And there is more.  The EU is very much a rules-based system, with the ECJ at its legal apex.  Whether one likes it or not, the Court is keen to ensure that it remains there, and that it has full and final authority to rule on matters of EU law.  This is really important for any form of Brexit of the more or less softer nature.  A mere trade agreement between the UK and the EU could easily be subject to an intergovernmental dispute settlement system, with for example arbitration panels deciding cases.  This is the model of CETA with Canada (even if the EU is keen to establish a new international court for dealing with investment disputes).  But such a mere trade agreement would mean that so much of the current cooperative arrangements between the UK and other EU member states, in economic as well as non-economic fields, are lost.  A quick, very incomplete list:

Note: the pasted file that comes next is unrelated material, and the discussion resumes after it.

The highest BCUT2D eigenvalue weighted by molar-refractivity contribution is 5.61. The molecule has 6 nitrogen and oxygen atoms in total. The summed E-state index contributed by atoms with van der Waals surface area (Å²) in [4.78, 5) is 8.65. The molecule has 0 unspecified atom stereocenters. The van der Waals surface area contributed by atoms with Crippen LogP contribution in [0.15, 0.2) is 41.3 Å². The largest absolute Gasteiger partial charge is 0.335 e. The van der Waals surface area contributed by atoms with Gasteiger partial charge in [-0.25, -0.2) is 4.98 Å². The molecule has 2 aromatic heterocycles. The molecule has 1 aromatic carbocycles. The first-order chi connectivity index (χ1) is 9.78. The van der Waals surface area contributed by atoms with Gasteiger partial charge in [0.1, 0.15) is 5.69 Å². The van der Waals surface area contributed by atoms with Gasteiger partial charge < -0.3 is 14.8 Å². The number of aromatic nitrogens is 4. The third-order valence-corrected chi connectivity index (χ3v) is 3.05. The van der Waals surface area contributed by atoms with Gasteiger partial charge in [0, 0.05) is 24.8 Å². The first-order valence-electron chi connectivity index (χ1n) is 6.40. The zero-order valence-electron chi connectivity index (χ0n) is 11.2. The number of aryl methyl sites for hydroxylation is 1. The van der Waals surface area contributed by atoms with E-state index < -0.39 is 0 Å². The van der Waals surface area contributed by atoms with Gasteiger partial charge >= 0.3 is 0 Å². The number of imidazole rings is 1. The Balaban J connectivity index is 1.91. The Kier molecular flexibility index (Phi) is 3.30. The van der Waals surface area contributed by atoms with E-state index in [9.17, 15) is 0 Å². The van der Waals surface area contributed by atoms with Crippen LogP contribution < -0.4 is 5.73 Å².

• Rights to fly freely in the European “open skies” aviation market
  • Passporting, or equivalence in financial regulation
  • Cooperation in criminal matters, such as the European Arrest Warrant
  • Recognition of judgments in civil and commercial matters (a huge issue for a legal system which prides itself of being the place to go for international commercial contracts)
  • Euratom and the movement of nuclear material
  • International sanctions (terrorism and regime sanctions)